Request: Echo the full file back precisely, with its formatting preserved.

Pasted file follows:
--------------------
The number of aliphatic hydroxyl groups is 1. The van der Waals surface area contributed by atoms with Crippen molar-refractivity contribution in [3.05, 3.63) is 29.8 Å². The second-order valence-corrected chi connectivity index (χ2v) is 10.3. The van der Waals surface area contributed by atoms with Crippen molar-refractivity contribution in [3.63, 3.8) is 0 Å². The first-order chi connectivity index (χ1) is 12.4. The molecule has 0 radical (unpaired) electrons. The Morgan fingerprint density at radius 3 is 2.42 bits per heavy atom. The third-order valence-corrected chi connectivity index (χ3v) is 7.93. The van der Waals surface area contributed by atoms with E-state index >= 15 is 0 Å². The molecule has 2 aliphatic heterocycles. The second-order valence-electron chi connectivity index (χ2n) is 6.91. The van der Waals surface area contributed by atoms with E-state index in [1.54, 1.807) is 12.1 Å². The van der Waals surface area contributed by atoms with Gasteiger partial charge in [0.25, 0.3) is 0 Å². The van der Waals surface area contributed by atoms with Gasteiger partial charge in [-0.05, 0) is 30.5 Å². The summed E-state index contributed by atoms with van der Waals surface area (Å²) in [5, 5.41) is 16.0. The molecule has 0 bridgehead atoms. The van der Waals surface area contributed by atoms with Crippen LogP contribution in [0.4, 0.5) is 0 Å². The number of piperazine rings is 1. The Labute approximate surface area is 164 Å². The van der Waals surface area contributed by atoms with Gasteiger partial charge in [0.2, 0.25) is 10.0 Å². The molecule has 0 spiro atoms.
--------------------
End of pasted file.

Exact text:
The number of aliphatic hydroxyl groups is 1. The van der Waals surface area contributed by atoms with Crippen molar-refractivity contribution in [3.05, 3.63) is 29.8 Å². The second-order valence-corrected chi connectivity index (χ2v) is 10.3. The van der Waals surface area contributed by atoms with Crippen molar-refractivity contribution in [3.63, 3.8) is 0 Å². The first-order chi connectivity index (χ1) is 12.4. The molecule has 0 radical (unpaired) electrons. The Morgan fingerprint density at radius 3 is 2.42 bits per heavy atom. The third-order valence-corrected chi connectivity index (χ3v) is 7.93. The van der Waals surface area contributed by atoms with E-state index >= 15 is 0 Å². The molecule has 2 aliphatic heterocycles. The second-order valence-electron chi connectivity index (χ2n) is 6.91. The van der Waals surface area contributed by atoms with E-state index in [1.54, 1.807) is 12.1 Å². The van der Waals surface area contributed by atoms with Gasteiger partial charge in [0.25, 0.3) is 0 Å². The van der Waals surface area contributed by atoms with Gasteiger partial charge in [-0.05, 0) is 30.5 Å². The summed E-state index contributed by atoms with van der Waals surface area (Å²) in [5, 5.41) is 16.0. The molecule has 0 bridgehead atoms. The van der Waals surface area contributed by atoms with Crippen LogP contribution in [0.4, 0.5) is 0 Å². The number of piperazine rings is 1. The Labute approximate surface area is 164 Å². The van der Waals surface area contributed by atoms with Gasteiger partial charge in [0.2, 0.25) is 10.0 Å². The molecule has 0 spiro atoms.